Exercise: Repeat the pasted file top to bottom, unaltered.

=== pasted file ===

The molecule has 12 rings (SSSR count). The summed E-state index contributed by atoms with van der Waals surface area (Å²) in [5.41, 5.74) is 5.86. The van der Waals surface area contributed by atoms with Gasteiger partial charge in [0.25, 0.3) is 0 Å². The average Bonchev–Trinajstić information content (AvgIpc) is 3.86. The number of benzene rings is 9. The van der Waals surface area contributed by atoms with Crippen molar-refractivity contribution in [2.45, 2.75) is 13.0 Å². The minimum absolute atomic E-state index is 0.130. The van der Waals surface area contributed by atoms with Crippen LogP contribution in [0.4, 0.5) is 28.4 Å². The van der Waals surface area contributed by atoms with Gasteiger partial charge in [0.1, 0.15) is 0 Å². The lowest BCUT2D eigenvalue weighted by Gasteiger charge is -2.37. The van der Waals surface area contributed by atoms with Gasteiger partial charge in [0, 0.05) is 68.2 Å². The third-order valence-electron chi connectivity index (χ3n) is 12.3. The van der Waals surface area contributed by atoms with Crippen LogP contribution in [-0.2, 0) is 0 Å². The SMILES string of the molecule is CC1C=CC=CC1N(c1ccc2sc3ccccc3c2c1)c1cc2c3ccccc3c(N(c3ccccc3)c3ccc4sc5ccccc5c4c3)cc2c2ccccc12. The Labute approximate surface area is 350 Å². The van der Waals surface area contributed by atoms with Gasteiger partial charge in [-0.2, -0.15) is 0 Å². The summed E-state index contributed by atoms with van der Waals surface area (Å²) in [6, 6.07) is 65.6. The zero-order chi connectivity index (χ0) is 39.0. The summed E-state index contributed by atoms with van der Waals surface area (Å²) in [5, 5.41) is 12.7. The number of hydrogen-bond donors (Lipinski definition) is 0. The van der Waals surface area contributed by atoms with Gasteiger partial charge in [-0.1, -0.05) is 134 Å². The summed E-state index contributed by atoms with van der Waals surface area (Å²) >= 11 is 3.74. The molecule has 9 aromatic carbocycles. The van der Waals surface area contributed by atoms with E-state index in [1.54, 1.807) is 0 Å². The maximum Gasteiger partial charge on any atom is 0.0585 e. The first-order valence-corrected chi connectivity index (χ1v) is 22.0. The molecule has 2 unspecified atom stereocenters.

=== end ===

The molecule has 12 rings (SSSR count). The summed E-state index contributed by atoms with van der Waals surface area (Å²) in [5.41, 5.74) is 5.86. The van der Waals surface area contributed by atoms with Gasteiger partial charge in [0.25, 0.3) is 0 Å². The average Bonchev–Trinajstić information content (AvgIpc) is 3.86. The number of benzene rings is 9. The van der Waals surface area contributed by atoms with Crippen molar-refractivity contribution in [2.45, 2.75) is 13.0 Å². The minimum absolute atomic E-state index is 0.130. The van der Waals surface area contributed by atoms with Crippen LogP contribution in [0.4, 0.5) is 28.4 Å². The van der Waals surface area contributed by atoms with Gasteiger partial charge in [0.1, 0.15) is 0 Å². The lowest BCUT2D eigenvalue weighted by Gasteiger charge is -2.37. The van der Waals surface area contributed by atoms with Gasteiger partial charge in [0, 0.05) is 68.2 Å². The third-order valence-electron chi connectivity index (χ3n) is 12.3. The van der Waals surface area contributed by atoms with Crippen LogP contribution in [-0.2, 0) is 0 Å². The SMILES string of the molecule is CC1C=CC=CC1N(c1ccc2sc3ccccc3c2c1)c1cc2c3ccccc3c(N(c3ccccc3)c3ccc4sc5ccccc5c4c3)cc2c2ccccc12. The Labute approximate surface area is 350 Å². The van der Waals surface area contributed by atoms with Gasteiger partial charge in [-0.2, -0.15) is 0 Å². The summed E-state index contributed by atoms with van der Waals surface area (Å²) in [6, 6.07) is 65.6. The zero-order chi connectivity index (χ0) is 39.0. The summed E-state index contributed by atoms with van der Waals surface area (Å²) in [5, 5.41) is 12.7. The number of hydrogen-bond donors (Lipinski definition) is 0. The van der Waals surface area contributed by atoms with Gasteiger partial charge in [-0.1, -0.05) is 134 Å². The summed E-state index contributed by atoms with van der Waals surface area (Å²) >= 11 is 3.74. The molecule has 9 aromatic carbocycles. The van der Waals surface area contributed by atoms with E-state index in [1.54, 1.807) is 0 Å². The maximum Gasteiger partial charge on any atom is 0.0585 e. The first-order valence-corrected chi connectivity index (χ1v) is 22.0. The molecule has 2 unspecified atom stereocenters.